That is not what the Bible teaches. The Bible teaches that we are given joy unspeakable and full of glory. We are given joy that is impossible to fully explain or describe, but on the other hand that comes alongside and intermingled with sorrow. It all goes together. And Paul on the one hand was rejoicing in the healing of Epaphroditus, and on the other hand was still burdened down with many sorrows. And dear friends, hunker down. That's the Christian life until we get to heaven.

Don't expect anything different or you're going to be sadly disappointed and disillusioned. That's the way it is, that's the way it's supposed to be. That's the way it was for Paul and for most of God's people. But finally question number four, why did Paul commend him? He commended him because, as he tells us in verses 29 and 30, he was worthy of honor. Receive him therefore in the Lord with all gladness and hold such men in esteem, because for the work of Christ he came close to death, not regarding his life to supply what was lacking in your service toward me. Why did Paul commend him? Number one, because he was worthy of honor. Receive him in the Lord, that is in a manner that is honoring to Christ. Receive him with gladness, that is not with suspicion.

You say, why would anybody receive him with suspicion? Well, because the people in that day by nature were no different from the people of our day. The Christians in that day were by nature no different from the Christians today. And any time something like this happens, when a missionary returns prematurely from the mission field, somebody says, did they really have to come home? Were they really that sick? Was this really necessary?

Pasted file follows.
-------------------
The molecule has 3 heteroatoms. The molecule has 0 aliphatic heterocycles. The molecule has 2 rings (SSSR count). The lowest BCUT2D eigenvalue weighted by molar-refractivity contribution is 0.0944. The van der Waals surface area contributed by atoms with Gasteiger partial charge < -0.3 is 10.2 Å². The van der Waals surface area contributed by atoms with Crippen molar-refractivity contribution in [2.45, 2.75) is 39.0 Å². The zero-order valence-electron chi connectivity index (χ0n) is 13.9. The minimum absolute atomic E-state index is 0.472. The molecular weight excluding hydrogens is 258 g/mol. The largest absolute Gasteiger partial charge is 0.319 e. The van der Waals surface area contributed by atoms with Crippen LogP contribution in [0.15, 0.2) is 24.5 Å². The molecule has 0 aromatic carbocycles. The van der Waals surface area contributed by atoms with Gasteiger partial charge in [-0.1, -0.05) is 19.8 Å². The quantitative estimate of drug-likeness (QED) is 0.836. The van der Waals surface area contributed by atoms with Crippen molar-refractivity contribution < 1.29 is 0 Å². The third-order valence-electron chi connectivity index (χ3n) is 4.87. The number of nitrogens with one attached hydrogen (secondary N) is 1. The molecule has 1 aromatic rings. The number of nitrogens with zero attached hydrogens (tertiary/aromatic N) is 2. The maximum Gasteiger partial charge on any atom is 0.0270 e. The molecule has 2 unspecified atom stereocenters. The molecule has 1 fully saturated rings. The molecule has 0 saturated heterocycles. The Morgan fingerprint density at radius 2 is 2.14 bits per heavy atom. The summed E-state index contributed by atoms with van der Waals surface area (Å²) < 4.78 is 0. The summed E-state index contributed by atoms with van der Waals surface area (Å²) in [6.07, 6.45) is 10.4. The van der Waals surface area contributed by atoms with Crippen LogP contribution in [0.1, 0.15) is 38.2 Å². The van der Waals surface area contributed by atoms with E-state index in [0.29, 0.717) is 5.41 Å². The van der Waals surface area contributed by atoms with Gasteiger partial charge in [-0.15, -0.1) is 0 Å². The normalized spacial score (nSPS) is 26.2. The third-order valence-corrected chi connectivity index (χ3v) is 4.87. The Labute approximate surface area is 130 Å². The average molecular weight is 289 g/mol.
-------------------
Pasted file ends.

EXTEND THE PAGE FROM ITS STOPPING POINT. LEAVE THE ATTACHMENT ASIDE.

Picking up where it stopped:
Did they not fulfill their assignment? Is this another case of John Mark who bailed out prematurely on the Apostle Paul, which of course none of those things are true, but there are always some wagging tongues who are talking this way, and so Paul says, receive him with honor, receive him with esteem, receive him as one who is due great honor. He's worthy of honor, no gossip, no innuendo, no murky questions that are raised. He's an honorable man who served the Lord faithfully and at great sacrifice. And you should hold men like that, not only him, but any others like that in great esteem, those who are faithful, those who are sacrificial because, and here's the second reason Paul commended him, because he risked his life for Christ. Because, verse 30, for the work of Christ, he came close to death, not regarding his life.